‘Knowing that I loved my books’, says Prospero, talking of his flight from Milan with only his daughter and his library.
Prospero’s books re-make the barren island of his exile into a place where things are always happening - the books themselves bring life. This must be because the books themselves are life, exuberant and powerful, contained in a handy format that can be easily transported.
Prospero’s flight was not dependent on the airline authorities. In those days flights were made by boat or horse, and much the better for it. No-one was suggesting that books could not be taken as hand baggage. I have to confess that if the airlines had not relaxed this new threat to our sanity, I would have given up flying forever.
The indignities and discomforts forced on us by those who claim to be acting in our best interests, cannot include confiscation of our books. If airlines are going to force us to go about with unboxed sanitary items, like prison inmates, and without so much as a toothbrush on board, then leave us with a book – even ones dished out at the gate. I will be quite happy with an airline library, as long as it includes The Oxford Book of English Verse, as well as the Da Vinci Code.
The theory is that books can be hollowed out to contain Devices. Mrs Winterson always objected to book-reading on the grounds that, ‘The trouble with a book is that you never know what’s in it until it’s too late.’
How true. Anybody who spends time with real books knows that they are dangerous objects likely to blow up in your face. Good books are detonating devices, and able to trigger something in the mind of the reader – a memory perhaps, or a revelation, or an understanding not possible by other means. Not for nothing was Madam Bovary kept away from trapped French housewives. Who can forget the infamous review of Radclyffe Hall’s The Well of Loneliness? ‘I would rather give a healthy boy or a healthy girl a phial of prussic acid than this book.’
The celebrated censorships – like Lady Chatterley’s Lover or The Satanic Verses, are only the extroverted signs of a matter that goes much deeper; how fiction and poetry and plays affect our lives all of the time, if we let them.
The introverted nature of reading – you and the book, private and solitary, is part of its power. No one knows what you are thinking as you read. No one can see what changes might be taking place under the surface of your silent repose.
I have argued before that it is this unaccountability to external authority that makes reading both defiant, and an act of free will. The CCTV and the Webcam, the bugged phone, and the surveillance systems can do nothing about the private dialogue between reader and writer. When books are banned or censored we concentrate on their content, forgetting the more sinister implications of what reading stands for, and why it poses a threat.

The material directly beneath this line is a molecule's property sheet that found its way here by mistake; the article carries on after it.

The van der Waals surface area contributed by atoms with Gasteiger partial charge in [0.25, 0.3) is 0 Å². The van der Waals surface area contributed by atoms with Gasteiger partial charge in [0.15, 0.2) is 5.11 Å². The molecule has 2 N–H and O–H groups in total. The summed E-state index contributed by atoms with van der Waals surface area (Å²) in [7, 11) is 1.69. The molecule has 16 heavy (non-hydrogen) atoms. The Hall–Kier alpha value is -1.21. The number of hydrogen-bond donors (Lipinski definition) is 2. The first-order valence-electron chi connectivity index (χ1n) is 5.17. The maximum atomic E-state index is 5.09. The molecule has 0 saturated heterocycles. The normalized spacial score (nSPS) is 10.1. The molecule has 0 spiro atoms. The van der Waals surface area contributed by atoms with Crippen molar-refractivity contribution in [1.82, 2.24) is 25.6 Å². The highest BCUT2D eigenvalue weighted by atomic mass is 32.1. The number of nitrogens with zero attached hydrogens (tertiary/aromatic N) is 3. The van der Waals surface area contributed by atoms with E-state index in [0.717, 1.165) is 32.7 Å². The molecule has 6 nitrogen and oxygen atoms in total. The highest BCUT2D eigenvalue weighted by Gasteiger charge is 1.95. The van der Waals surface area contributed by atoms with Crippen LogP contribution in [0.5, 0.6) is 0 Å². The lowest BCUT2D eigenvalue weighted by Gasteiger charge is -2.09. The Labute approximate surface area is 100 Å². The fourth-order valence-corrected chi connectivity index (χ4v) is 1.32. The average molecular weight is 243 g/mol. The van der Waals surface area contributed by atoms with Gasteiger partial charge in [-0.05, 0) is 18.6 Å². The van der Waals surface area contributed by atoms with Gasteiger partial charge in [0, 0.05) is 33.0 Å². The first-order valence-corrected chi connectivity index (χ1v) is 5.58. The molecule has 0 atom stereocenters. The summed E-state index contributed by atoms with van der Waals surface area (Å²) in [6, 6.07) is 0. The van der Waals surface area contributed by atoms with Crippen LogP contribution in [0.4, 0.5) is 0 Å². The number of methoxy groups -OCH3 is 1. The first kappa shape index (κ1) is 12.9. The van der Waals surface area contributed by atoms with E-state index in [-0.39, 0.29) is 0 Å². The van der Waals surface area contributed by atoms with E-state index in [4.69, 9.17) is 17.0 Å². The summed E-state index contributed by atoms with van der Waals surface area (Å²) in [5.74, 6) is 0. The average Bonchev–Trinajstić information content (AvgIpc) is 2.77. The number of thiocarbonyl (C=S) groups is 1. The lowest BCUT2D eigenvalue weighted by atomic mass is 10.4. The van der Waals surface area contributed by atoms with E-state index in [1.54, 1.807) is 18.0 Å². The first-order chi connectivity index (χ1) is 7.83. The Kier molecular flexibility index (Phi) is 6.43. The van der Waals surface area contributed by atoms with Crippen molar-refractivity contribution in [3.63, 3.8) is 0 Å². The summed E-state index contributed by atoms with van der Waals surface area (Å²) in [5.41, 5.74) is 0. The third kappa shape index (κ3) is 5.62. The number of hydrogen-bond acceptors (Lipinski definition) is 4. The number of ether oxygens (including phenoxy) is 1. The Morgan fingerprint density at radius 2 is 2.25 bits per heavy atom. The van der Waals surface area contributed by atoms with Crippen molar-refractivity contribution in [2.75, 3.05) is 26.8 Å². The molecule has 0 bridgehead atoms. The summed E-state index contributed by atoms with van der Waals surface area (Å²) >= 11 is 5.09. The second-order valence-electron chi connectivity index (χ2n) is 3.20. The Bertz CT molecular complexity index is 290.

My mother didn’t allow books in our house because she didn’t want me to read them – simple as that. At least it was cleat, just as we know there is something to fight against when books are piled and burned.
Our world, the world of soft power, where people are persuaded to believe they want the lifestyle, the commodities, the cheap celebrity, that the money-mongerers want them to want, has done something much more complicated to books than to ban them.
Freedom of choice, as it is called, floods the market with trash, so that readers are genuinely bewildered about what is and isn’t worth the time, and books are marketed as five-day-wonder disposable objects. Bookshops are no longer places to browse. Reading itself has been downgraded from something that matters, to something you might do when your iPod is broken or there is nothing on TV.
We are not supposed to say that some books are better than others, or that reading those books can make a difference to the way we understand ourselves, and ourselves in the world.
The fact is that real books teach us how to read between the lines. That is a skill that everyone needs these days. You may think that the better newspapers can do that for us, but I don’t believe in passivity of any kind. Thinking for yourself is not only an intellectual exercise – it is an imaginative leap. Books make the leap.
August 19, 2006
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